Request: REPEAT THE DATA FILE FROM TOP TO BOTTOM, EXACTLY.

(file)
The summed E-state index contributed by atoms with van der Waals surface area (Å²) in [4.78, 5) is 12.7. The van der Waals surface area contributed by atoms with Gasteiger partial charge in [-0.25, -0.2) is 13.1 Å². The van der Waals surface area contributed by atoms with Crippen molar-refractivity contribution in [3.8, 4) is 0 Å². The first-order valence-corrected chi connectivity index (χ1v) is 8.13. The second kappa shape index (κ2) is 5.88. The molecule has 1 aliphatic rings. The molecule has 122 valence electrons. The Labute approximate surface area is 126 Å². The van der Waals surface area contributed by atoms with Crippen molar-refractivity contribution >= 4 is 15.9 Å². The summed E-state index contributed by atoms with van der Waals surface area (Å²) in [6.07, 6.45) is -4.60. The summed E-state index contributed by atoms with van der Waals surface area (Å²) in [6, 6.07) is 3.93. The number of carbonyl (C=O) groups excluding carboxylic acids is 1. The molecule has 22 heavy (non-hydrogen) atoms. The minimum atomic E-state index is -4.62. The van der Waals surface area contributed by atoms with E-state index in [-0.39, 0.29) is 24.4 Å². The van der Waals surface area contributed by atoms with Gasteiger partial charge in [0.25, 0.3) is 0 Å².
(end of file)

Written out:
The summed E-state index contributed by atoms with van der Waals surface area (Å²) in [4.78, 5) is 12.7. The van der Waals surface area contributed by atoms with Gasteiger partial charge in [-0.25, -0.2) is 13.1 Å². The van der Waals surface area contributed by atoms with Crippen molar-refractivity contribution in [3.8, 4) is 0 Å². The first-order valence-corrected chi connectivity index (χ1v) is 8.13. The second kappa shape index (κ2) is 5.88. The molecule has 1 aliphatic rings. The molecule has 122 valence electrons. The Labute approximate surface area is 126 Å². The van der Waals surface area contributed by atoms with Crippen molar-refractivity contribution >= 4 is 15.9 Å². The summed E-state index contributed by atoms with van der Waals surface area (Å²) in [6.07, 6.45) is -4.60. The summed E-state index contributed by atoms with van der Waals surface area (Å²) in [6, 6.07) is 3.93. The number of carbonyl (C=O) groups excluding carboxylic acids is 1. The molecule has 22 heavy (non-hydrogen) atoms. The minimum atomic E-state index is -4.62. The van der Waals surface area contributed by atoms with E-state index in [-0.39, 0.29) is 24.4 Å². The van der Waals surface area contributed by atoms with Gasteiger partial charge in [0.25, 0.3) is 0 Å².